Olivia's family also believes Children's Hospital Colorado should be held accountable too---sending an official "notice of intent to sue" seeking $25 million in damages.
Just days before an official lawsuit was going to be filed, News 5 learned the hospital settled the case behind closed doors.
When Olivia was just two years old, her mother left Texas with her children and came to Colorado.
Gautreau says he and his wife would come to visit their grandchildren as often as they could.
"Olivia loved watching movies," Gautreau said. "She could watch a movie one time and the next time she watched it, she could say word for word what the characters were saying. That's just how smart she was."
Unfortunately, Gautreau would never be able to see Olivia grow up.
Timeline of events:
Olivia's medical records provided a road map for prosecutors.
In 2012, Olivia was taken into Children's Hospital Colorado's Anschutz Medical Campus for the first time.
Her mother claimed Olivia was having trouble digesting foods and was constipated. Doctors addressed the issue by removing a hardened stool from her colon.
As time went on, Olivia's mom kept bringing her back and claimed she was unable or unwilling to eat normally.
"We had no reason to believe that what Kelly Turner (Olivia's mom) was telling us wasn't true because she was in the best care she could be under," Gautreau said.
In 2014, Olivia went in for surgery.
Doctors re-routed her small intestine to bypass her large intestine so that waste went into a bag through a hole in her stomach.
The surgery reportedly relieved the constipation, but Turner continued reporting that her daughter was still having digestive problems.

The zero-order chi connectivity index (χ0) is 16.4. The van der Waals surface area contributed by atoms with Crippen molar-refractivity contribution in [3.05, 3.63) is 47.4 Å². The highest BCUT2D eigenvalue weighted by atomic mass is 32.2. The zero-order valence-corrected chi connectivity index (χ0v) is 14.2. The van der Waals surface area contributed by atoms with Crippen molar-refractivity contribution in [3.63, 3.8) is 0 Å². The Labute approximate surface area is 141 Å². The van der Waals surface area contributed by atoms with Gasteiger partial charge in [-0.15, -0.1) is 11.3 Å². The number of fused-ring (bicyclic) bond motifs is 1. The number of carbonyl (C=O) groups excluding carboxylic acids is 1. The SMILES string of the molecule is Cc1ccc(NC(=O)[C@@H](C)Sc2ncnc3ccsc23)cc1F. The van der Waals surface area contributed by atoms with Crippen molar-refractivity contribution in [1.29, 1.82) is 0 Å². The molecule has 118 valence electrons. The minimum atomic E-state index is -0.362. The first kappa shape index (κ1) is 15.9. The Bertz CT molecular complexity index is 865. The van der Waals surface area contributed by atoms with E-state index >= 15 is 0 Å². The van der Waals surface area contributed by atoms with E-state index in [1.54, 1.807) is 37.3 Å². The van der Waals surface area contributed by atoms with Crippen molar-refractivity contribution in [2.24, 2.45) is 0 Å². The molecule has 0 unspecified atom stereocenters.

In less than a year, Hoskins says Olivia had three different types of feeding tubes installed.
Then when Turner claimed her daughter couldn't tolerate being fed that way, doctors installed a tube to send nutrition through her veins---a process known as TPN.
During the time Olivia was at Children's Hospital, Turner somehow convinced doctors to prescribe her daughter Keppra, an anti-seizure medication. This was done despite medical reports showing doctors never actually witnessed Olivia suffering from a seizure.
For years, doctors continued treating Olivia based heavily on statements Turner was telling them.
Then in 2017, Olivia's mother made a "do not resuscitate" request to the hospital and told staff that she wanted to stop Olivia's TPN, the tube sending all of her nutrition through her veins. Stopping this process would kill Olivia.
Some medical staff opposed the "do not resuscitate" order, also known as a DNR. When this happened, hospital staff assigned Olivia a new doctor who agreed to sign off on the order.
Olivia was discharged, went into hospice care and died less than 3 weeks later.
"Two days before she died, I was holding her hand in hospice and she was on heavy narcotics," Gautreau said. "All they would give her was popsicle juice and toward the end it was on a sponge. I was holding her hand and she opened her eyes and recognized me and immediately and said, 'Papa I'm hungry.'"
At the time, Gautreau said he was mad at the mysterious set of illnesses taking his granddaughter's life.
After the little girl's death, multiple doctors told investigators on-record that they believe Olivia was not terminally ill.
Gautreau said this discovery made him sick to his stomach.
"That put another dagger in my heart thinking when she told me she was hungry, what was she thinking when I didn't do anything," Gautreau said. "Her mother said to take a little popsicle juice on a sponge and put it on her lips and what was she thinking of me not giving her food? That haunts me every single night since I found that she was not terminally ill and wasn't even sick and they tortured her for 5 years. It haunts me every single night."